Cost-Effective Moves Philadelphia Eagles Can Make This Offseason

Cody SwartzSenior Writer IJanuary 20, 2013

Cost-Effective Moves Philadelphia Eagles Can Make This Offseason

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    The Philadelphia Eagles will have a lot of work to do to be effective in the 2012 season. The team finished 4-12 this past campaign, losing 11 of their final 12 contests.

    Andy Reid has been fired and replaced with controversial Oregon coach Chip Kelly, who brings with him an unorthodox style of offense. Kelly will have a difficult decision to make about his quarterback for ’13, as well as slew of other positions needing upgrades.

    The Eagles will have to be wise with their financial decisions. A handful of players are due to make high-priced figures next season, and top cornerback Dominique Rodgers-Cromartie is hitting free agency.

Restructure Nnamdi Asomugha’s Contract

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    Nnamdi Asomugha has been a colossal bust since signing a five-year, $60 million deal with the Philadelphia Eagles.

    He was misused in his first season with the Eagles, getting burned frequently in Juan Castillo’s defense. Asomugha struggled in simple man-to-man coverage, allowing five touchdown passes and a 120.6 passer rating.

    He’s set to make $15 million in the 2013 campaign, and the Eagles have to pay $4 million if they release him. They will need to restructure his contract should they have interest in bringing him back.

Cut Cullen Jenkins/Mike Patterson

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    The Philadelphia Eagles may or may not be switching to a 3-4 defense, and that will depend on which players they bring back for their defensive line.

    Fletcher Cox is penciled in as the starter at one of the defensive tackle spots. He had a phenomenal rookie season, leading all first-year interior linemen with 5.5 sacks. That means Cullen Jenkins and Mike Patterson will be fighting for the other starting spot.

    Jenkins is set to make $5.5 million, with the Eagles penalized $1.5 million if they release him. Meanwhile, Patterson is set to make a tad over $4 million, which will be a lot to pay for a backup tackle. The Eagles won’t be penalized anything for releasing him, and that could be a logical choice.

Cut Michael Vick

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    This should be a no-brainer. The 33-year-old Michael Vick can’t run Chip Kelly’s offense because he can’t stay healthy.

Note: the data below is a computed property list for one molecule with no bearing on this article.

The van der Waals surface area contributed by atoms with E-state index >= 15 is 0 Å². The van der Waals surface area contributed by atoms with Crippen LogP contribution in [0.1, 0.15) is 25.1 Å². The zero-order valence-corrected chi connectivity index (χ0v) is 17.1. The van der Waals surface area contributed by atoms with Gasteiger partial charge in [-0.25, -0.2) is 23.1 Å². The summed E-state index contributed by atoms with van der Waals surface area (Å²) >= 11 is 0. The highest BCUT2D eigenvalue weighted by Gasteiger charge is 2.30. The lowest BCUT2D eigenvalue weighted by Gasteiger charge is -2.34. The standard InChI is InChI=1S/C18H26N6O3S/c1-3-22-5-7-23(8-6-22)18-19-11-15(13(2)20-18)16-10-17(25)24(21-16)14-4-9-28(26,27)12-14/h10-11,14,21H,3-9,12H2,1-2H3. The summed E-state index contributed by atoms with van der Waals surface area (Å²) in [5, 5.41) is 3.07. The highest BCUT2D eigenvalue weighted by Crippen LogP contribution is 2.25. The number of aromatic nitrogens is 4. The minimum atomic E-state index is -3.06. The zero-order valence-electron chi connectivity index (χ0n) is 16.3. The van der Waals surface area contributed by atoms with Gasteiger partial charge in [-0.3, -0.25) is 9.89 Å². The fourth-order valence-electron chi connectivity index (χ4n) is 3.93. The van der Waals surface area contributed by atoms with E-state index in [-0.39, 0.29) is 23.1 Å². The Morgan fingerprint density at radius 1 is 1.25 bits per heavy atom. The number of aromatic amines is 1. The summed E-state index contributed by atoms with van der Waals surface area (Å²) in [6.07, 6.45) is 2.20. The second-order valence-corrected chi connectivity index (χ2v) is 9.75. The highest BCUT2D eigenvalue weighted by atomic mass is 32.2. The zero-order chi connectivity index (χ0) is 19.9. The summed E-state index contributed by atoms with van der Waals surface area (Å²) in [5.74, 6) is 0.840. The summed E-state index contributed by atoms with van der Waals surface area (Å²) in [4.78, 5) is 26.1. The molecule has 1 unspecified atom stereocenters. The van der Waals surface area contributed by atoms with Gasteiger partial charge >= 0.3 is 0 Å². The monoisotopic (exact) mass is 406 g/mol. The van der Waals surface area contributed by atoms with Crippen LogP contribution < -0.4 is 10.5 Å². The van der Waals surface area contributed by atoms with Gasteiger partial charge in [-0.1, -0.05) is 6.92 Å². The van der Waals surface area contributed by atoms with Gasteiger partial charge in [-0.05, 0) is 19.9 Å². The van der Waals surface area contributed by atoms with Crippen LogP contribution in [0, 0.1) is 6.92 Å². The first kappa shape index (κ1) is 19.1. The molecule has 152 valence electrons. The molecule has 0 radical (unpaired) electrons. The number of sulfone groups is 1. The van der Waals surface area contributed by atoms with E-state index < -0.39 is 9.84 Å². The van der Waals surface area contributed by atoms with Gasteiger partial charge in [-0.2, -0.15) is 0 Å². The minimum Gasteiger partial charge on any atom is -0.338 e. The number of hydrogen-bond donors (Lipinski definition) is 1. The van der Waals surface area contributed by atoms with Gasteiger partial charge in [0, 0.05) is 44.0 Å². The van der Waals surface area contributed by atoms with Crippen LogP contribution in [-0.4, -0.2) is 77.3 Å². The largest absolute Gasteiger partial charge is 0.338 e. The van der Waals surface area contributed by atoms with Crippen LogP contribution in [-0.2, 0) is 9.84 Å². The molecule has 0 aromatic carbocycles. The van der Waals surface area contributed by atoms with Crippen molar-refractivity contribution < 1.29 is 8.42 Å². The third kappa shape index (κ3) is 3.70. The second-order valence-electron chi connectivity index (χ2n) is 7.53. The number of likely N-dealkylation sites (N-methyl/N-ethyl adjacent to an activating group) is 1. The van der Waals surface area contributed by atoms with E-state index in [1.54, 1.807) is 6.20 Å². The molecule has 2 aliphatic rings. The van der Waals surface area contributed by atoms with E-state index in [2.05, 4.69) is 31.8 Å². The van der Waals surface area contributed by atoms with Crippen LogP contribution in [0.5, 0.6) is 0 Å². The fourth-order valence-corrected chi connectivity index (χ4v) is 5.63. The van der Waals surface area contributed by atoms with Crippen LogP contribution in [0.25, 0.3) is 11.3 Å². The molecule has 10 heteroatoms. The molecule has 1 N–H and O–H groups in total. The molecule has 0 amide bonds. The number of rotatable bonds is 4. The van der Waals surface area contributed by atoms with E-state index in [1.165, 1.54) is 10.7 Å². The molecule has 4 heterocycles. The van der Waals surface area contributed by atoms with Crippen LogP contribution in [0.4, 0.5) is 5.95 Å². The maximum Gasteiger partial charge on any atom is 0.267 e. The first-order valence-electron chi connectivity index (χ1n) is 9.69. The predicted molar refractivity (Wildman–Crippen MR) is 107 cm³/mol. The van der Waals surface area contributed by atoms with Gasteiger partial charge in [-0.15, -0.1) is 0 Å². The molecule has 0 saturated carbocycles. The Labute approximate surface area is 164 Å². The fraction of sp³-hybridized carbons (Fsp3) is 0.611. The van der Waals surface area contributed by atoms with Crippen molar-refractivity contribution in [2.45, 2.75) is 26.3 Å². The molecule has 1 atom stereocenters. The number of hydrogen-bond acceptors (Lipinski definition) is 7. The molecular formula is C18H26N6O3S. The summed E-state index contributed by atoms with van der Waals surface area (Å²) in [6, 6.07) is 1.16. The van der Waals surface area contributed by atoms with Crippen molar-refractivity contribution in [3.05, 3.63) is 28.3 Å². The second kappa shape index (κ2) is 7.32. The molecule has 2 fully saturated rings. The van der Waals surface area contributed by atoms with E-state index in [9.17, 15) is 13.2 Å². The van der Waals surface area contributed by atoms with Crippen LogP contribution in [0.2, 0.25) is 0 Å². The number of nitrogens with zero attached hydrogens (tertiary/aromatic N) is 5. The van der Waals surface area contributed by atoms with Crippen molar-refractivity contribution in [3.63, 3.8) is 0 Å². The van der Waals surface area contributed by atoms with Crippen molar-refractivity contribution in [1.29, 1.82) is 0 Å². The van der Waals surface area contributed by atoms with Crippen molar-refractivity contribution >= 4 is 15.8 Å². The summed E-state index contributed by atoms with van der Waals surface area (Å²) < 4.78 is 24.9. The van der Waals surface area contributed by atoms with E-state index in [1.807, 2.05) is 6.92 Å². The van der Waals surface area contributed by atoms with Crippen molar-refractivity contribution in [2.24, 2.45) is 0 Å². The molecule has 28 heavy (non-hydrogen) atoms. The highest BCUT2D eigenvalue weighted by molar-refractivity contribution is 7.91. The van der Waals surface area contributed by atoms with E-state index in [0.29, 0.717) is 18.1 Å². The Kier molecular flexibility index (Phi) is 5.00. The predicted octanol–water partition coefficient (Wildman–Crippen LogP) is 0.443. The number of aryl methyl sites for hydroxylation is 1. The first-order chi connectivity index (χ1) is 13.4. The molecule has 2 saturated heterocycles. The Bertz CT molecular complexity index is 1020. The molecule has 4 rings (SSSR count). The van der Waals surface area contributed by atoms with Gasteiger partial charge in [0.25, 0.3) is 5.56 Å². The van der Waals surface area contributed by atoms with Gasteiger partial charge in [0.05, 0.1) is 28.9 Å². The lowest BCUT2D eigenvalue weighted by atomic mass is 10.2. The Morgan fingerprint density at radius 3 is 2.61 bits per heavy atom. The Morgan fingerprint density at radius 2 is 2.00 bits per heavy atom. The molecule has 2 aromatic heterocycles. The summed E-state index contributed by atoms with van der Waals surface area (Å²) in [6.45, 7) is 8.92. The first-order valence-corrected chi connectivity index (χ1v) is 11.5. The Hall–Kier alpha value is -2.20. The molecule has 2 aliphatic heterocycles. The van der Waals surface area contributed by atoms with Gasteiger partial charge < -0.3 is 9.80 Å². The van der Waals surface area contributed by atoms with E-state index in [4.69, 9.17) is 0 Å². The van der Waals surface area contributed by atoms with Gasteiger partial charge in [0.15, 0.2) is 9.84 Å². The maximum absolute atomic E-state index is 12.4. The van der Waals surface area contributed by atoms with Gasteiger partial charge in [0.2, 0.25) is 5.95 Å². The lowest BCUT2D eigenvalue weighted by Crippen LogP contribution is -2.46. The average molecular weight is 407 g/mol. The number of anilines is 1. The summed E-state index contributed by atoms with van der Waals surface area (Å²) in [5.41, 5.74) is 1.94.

Whether Nick Foles is the answer at quarterback remains to be determined. He’s coming off a solid rookie campaign, and Kelly may want an upgrade at quarterback. But there’s no way Vick is the answer at $16.9 million.

Cut Demetress Bell

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    This shouldn’t even have to be said. Demetress Bell will probably never play in the league again. There’s no way the Philadelphia Eagles should bring him back.

    When it’s factored in that Bell will make $9.6 million in 2013, he’s gone.

Hold off on a Long-Term Extension with Jeremy Maclin

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    The Philadelphia Eagles will have a difficult decision to make with Jeremy Maclin. He becomes a free agent after 2013 and will assuredly command big money in free agency.

    The Eagles already have DeSean Jackson locked up for four more years at $10 million per season. Maclin and Jackson play a similar style of football. The Eagles could be better off with a bigger receiver like Plaxico Burress back in his prime or a current version of Dwayne Bowe.

    Maclin has been a talented receiver, but he’s never had a career year with the Birds. He hasn’t hit 1,000 yards in a season and the Eagles may let him walk if he doesn’t play big next year.

Allow Dominique Rodgers-Cromartie to Walk

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    Dominique Rodgers-Cromartie is 26 years old and has a Pro Bowl on his resume. That may sound like an easy re-sign, but he vastly underachieved down the stretch in 2012.

    DRC seemed to lack the motivation required to shut down opposing receivers. The talent is there, but he was unfocused too often. A good defensive coordinator should be able to bring the best out of him.

    However, DRC will likely command an annual salary similar to the one Brandon Carr signed with the Dallas Cowboys (five years, $50 million). That’s too much money to pay for a cornerback who played halfheartedly too much.